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HomeNewsEuropeRoberto Benigni at World Children’s Day: ‘Open your eyes and dream'

Roberto Benigni at World Children’s Day: ‘Open your eyes and dream’

Speaking after Mass in St Peter’s Square for World Children’s Day, the Italian comic says that the Sermon on the Mount is “the only sensible thing I’ve ever heard in my life.”

By Joseph Tulloch

The Italian actor and comedian Roberto Benigni is best known in the English-speaking world for his 1997 film Life is Beautiful, which won three Oscars.

But, in his native country, he’s just as famous for his monologues, which blend his trademark exuberance and humour with commentary on politics and literature.

All of these classic elements were present in the monologue Benigni delivered to a packed St Peter’s Square on Sunday, following Mass for the first World Children’s Day.

Benigni speaks with the Pope in St Peter's Square

Benigni speaks with the Pope in St Peter’s Square

The Italian actor addressed the Pope – and the thousands of children who had gathered in the square – on subjects ranging from dreams and fairytales to doubt, war, and Jesus’ Sermon on the Mount.

Below are a few excerpts from his speech.

Dreams

“I can see you here, full of dreams. You can feel this buzzing, a hive of dreams, a swarm …. Dream! It’s the most beautiful thing in the world. But I want to tell you a secret. You’ll tell me you know how to dream, you’ll say you just have to close your eyes, sleep, and dream. … No, no. I’ll tell you a secret – to dream, you don’t have to close your eyes. You have to open them! You have to open your eyes, read, write, invent.”

Fairytales

“Kids have to read everything. All the fairytales, which are so important! You’ll ask me, what’s the point of fairytales, with the princesses, the orcs, the dragons? No, fairytales don’t tell children that dragons exist – they already know that! Fairytales teach children that dragons can be defeated.”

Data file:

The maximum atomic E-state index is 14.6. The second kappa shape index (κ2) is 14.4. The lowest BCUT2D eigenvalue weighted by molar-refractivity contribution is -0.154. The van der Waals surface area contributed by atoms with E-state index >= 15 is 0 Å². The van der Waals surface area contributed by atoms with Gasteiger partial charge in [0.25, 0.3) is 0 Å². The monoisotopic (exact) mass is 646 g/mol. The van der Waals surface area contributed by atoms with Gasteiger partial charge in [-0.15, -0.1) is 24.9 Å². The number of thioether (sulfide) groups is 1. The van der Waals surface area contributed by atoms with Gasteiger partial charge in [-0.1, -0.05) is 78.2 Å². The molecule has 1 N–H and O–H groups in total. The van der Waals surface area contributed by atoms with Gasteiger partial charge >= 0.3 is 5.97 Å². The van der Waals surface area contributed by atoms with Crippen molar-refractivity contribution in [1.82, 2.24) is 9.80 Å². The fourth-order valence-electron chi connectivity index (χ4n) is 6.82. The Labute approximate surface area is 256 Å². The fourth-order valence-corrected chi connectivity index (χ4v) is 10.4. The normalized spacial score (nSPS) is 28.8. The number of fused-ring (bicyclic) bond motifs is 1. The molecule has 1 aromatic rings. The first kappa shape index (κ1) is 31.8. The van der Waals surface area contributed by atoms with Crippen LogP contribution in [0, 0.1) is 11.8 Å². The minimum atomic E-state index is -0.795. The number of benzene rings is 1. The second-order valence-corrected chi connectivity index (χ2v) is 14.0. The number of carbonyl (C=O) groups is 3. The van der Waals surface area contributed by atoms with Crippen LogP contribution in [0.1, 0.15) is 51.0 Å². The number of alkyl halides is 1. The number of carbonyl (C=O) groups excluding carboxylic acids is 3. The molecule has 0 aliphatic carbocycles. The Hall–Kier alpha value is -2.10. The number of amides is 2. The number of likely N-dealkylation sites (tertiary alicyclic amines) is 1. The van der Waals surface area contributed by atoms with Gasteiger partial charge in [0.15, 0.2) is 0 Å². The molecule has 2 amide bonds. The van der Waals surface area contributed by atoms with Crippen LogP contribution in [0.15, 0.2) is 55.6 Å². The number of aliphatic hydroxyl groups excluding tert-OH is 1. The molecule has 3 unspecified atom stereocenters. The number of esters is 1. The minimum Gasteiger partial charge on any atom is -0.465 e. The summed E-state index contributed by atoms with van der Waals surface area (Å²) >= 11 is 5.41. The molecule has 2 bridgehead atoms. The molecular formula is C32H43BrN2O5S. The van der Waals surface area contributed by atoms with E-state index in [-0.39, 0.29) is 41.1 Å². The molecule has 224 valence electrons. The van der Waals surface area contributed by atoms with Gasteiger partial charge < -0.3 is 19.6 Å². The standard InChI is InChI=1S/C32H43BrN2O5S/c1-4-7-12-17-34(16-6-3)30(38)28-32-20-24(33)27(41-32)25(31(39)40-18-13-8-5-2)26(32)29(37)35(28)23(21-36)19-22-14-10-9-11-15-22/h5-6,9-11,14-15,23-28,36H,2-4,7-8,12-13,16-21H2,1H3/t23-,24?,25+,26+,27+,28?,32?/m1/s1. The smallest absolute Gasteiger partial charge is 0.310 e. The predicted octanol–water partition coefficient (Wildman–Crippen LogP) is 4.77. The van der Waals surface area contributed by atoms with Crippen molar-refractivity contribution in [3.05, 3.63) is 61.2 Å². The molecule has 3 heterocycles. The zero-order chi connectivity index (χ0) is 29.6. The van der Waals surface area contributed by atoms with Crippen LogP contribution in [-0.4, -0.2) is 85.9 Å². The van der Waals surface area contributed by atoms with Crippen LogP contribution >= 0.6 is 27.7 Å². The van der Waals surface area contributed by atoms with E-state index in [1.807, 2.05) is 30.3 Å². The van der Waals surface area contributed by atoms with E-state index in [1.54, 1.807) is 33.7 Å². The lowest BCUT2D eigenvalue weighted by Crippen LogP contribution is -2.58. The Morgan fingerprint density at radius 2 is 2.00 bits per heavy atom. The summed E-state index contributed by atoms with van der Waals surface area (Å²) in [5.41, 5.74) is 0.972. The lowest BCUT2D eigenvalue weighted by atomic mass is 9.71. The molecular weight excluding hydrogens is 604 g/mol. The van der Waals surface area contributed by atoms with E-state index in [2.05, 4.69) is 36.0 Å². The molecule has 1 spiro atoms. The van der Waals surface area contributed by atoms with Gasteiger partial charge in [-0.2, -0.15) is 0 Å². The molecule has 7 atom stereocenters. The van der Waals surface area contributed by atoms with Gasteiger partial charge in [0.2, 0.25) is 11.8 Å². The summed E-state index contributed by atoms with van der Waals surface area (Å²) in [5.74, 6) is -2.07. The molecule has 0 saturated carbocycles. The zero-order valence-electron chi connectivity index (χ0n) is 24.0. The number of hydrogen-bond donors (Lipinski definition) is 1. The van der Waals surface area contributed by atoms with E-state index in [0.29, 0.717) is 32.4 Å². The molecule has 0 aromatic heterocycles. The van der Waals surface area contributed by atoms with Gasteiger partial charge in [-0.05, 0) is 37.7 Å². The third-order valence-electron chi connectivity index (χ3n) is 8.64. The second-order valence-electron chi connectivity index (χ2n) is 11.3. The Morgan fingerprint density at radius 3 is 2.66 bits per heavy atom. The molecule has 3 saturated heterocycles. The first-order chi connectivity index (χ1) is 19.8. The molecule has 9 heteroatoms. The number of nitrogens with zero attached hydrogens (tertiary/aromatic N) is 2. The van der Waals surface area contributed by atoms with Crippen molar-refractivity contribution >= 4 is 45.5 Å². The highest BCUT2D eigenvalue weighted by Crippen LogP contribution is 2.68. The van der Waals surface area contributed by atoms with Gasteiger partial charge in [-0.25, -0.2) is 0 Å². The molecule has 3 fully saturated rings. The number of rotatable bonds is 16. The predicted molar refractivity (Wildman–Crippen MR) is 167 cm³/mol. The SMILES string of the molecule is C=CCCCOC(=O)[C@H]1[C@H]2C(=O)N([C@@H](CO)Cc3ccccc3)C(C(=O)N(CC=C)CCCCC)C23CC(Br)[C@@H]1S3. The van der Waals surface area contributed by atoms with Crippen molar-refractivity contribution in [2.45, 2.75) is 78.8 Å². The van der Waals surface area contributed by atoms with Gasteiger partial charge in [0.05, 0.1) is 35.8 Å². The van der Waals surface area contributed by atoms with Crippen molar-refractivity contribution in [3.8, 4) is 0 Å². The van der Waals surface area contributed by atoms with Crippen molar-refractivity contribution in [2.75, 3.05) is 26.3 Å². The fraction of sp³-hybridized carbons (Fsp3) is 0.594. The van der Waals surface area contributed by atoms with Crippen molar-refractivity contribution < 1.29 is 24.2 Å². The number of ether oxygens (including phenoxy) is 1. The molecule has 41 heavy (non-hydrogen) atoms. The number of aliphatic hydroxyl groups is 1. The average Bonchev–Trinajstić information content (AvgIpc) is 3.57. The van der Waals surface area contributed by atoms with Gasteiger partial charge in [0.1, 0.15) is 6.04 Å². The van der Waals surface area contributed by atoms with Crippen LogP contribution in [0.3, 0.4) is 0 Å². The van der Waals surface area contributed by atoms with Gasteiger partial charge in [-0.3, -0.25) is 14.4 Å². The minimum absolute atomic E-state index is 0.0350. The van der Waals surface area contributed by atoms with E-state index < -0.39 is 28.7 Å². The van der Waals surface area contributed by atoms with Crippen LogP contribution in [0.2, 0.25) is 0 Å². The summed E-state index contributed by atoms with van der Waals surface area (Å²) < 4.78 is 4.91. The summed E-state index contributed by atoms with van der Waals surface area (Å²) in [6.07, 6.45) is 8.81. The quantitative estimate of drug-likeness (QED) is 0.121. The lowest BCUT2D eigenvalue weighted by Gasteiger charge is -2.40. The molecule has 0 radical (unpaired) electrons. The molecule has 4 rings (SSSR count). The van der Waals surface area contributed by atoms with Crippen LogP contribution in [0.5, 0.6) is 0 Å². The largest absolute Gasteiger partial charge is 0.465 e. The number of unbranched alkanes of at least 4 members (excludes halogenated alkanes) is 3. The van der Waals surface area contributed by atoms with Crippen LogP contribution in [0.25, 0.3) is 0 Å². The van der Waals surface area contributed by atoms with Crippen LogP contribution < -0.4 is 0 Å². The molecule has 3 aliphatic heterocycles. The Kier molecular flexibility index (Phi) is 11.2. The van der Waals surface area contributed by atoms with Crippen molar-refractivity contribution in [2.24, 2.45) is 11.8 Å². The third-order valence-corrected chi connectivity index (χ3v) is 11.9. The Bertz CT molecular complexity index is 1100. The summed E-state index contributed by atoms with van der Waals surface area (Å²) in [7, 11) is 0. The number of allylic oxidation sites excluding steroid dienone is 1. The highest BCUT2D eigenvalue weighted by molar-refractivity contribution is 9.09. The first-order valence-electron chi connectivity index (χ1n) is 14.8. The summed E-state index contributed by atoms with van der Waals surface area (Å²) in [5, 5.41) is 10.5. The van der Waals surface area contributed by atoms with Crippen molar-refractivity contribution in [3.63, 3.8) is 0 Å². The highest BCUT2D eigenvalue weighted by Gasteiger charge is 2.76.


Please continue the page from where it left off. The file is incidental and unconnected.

Benigni and the Pope embrace at the beginning of his monologue

Benigni and the Pope embrace at the beginning of his monologue

Difficulties

“Do difficult things – the more difficult they are, the better! When you say: ‘I can’t manage this; it’s too hard’, that’s what you have to do! Difficult things. And if you mess up, don’t worry! You make mistakes? It’s fine – make a mistake and then make a mistake again, try and try again. Mistakes are necessary, useful, and sometimes beautiful – for example, the Leaning Tower of Pisa. What a beautiful mistake!”

Doubts

“I know that you’re still small, you’re at that age when you don’t know what to do, you have a lot of doubts, but don’t worry – you’ll grow up, and then you’ll have even more! When I was little, my mum told me ‘Robertino, learn things now, because when you grow up you won’t understand anything anymore.’ She was right – but it’s ok. Don’t trust people who tell you: ‘Be sure, stick to your path’. No! The opposite: you have to be unsure. The more unsure, indecisive, skeptical, and doubtful you are, the more doubts you have, the better. Certainties are nice, but uncertainty is nicer.”

St Peter's Square during the event

St Peter’s Square during the event

The Sermon on the Mount

“In life, people give a lot of advice. But I can honestly say: the only sensible thing I’ve ever heard in my entire life, do you know who I heard it from? From Jesus. In the Gospel, the Sermon on the Mount. When Jesus – it’s enchanting, so beautiful, a beauty you can’t resist – when Jesus gives these lists we have to memorise. Blessed are the humble, the peacemakers, the merciful … Exactly, blessed are the merciful, that is to say, taking care of others’ pain, being sensitive, forgiving. Basically, being profoundly good. That’s what Jesus said, and I tell you, it seems to me to be the only sensible thing I’ve ever heard in my entire life, the only good idea that’s ever been expressed in human history.”

War

“We know that, very often, the world is governed by people who don’t know what mercy is, what love is, people who commit the most serious and most stupid of sins: war … What we say can become true; the big problem is finding the right words, the words that make things come true. For example, nobody has yet found the right word, the magic word, to put an end to war, like ‘open sesame’, ‘stop war’, and the war stops. We haven’t found it – we haven’t managed it. But look – that word exists. I’m sure that, among you, there’s someone who will find the word to put a stop to war forever. I know it! I can feel it! Because that word exists! One of you has to find it, we’ll find it together, we have to search for it, all together, with passion, with sincerity, we have to search for it in every language, with imagination, and we’ll find it, you’ll find it!”

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